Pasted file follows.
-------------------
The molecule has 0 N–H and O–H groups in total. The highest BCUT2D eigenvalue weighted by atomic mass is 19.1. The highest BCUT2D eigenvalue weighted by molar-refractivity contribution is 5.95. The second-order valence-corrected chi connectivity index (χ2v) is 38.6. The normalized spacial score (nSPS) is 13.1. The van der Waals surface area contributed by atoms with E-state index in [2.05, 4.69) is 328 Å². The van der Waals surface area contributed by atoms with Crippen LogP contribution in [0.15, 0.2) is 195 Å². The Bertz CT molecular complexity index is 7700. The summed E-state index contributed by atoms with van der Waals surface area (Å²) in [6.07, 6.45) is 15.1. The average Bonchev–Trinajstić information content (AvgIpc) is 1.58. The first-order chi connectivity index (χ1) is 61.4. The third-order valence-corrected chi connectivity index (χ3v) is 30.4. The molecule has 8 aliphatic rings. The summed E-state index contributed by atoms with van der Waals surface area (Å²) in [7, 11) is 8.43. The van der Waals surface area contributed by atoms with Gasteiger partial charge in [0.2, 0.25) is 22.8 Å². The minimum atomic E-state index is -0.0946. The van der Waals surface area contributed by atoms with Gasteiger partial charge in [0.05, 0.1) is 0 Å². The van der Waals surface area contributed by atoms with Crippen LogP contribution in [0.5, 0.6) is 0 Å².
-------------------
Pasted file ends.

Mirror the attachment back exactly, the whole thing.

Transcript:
The molecule has 0 N–H and O–H groups in total. The highest BCUT2D eigenvalue weighted by atomic mass is 19.1. The highest BCUT2D eigenvalue weighted by molar-refractivity contribution is 5.95. The second-order valence-corrected chi connectivity index (χ2v) is 38.6. The normalized spacial score (nSPS) is 13.1. The van der Waals surface area contributed by atoms with E-state index in [2.05, 4.69) is 328 Å². The van der Waals surface area contributed by atoms with Crippen LogP contribution in [0.15, 0.2) is 195 Å². The Bertz CT molecular complexity index is 7700. The summed E-state index contributed by atoms with van der Waals surface area (Å²) in [6.07, 6.45) is 15.1. The average Bonchev–Trinajstić information content (AvgIpc) is 1.58. The first-order chi connectivity index (χ1) is 61.4. The third-order valence-corrected chi connectivity index (χ3v) is 30.4. The molecule has 8 aliphatic rings. The summed E-state index contributed by atoms with van der Waals surface area (Å²) in [7, 11) is 8.43. The van der Waals surface area contributed by atoms with Gasteiger partial charge in [0.2, 0.25) is 22.8 Å². The minimum atomic E-state index is -0.0946. The van der Waals surface area contributed by atoms with Gasteiger partial charge in [0.05, 0.1) is 0 Å². The van der Waals surface area contributed by atoms with Crippen LogP contribution in [0.5, 0.6) is 0 Å².